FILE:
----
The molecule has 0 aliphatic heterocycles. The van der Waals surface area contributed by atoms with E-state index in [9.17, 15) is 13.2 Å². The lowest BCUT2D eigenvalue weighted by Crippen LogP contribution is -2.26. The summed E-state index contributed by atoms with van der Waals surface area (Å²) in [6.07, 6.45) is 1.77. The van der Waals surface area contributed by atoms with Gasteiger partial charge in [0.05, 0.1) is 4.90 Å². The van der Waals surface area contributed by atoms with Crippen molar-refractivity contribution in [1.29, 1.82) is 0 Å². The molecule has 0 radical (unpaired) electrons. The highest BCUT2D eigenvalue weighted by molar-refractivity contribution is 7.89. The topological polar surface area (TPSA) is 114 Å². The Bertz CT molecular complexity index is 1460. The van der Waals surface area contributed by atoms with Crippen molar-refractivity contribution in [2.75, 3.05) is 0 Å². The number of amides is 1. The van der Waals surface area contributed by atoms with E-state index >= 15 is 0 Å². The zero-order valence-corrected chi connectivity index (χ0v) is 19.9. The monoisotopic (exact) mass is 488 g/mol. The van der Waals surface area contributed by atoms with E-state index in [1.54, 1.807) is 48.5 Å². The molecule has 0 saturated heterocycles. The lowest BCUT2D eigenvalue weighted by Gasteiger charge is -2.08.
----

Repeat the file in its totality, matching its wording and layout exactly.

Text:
The molecule has 0 aliphatic heterocycles. The van der Waals surface area contributed by atoms with E-state index in [9.17, 15) is 13.2 Å². The lowest BCUT2D eigenvalue weighted by Crippen LogP contribution is -2.26. The summed E-state index contributed by atoms with van der Waals surface area (Å²) in [6.07, 6.45) is 1.77. The van der Waals surface area contributed by atoms with Gasteiger partial charge in [0.05, 0.1) is 4.90 Å². The van der Waals surface area contributed by atoms with Crippen molar-refractivity contribution in [1.29, 1.82) is 0 Å². The molecule has 0 radical (unpaired) electrons. The highest BCUT2D eigenvalue weighted by molar-refractivity contribution is 7.89. The topological polar surface area (TPSA) is 114 Å². The Bertz CT molecular complexity index is 1460. The van der Waals surface area contributed by atoms with Crippen molar-refractivity contribution in [2.75, 3.05) is 0 Å². The number of amides is 1. The van der Waals surface area contributed by atoms with E-state index >= 15 is 0 Å². The zero-order valence-corrected chi connectivity index (χ0v) is 19.9. The monoisotopic (exact) mass is 488 g/mol. The van der Waals surface area contributed by atoms with E-state index in [1.54, 1.807) is 48.5 Å². The molecule has 0 saturated heterocycles. The lowest BCUT2D eigenvalue weighted by Gasteiger charge is -2.08.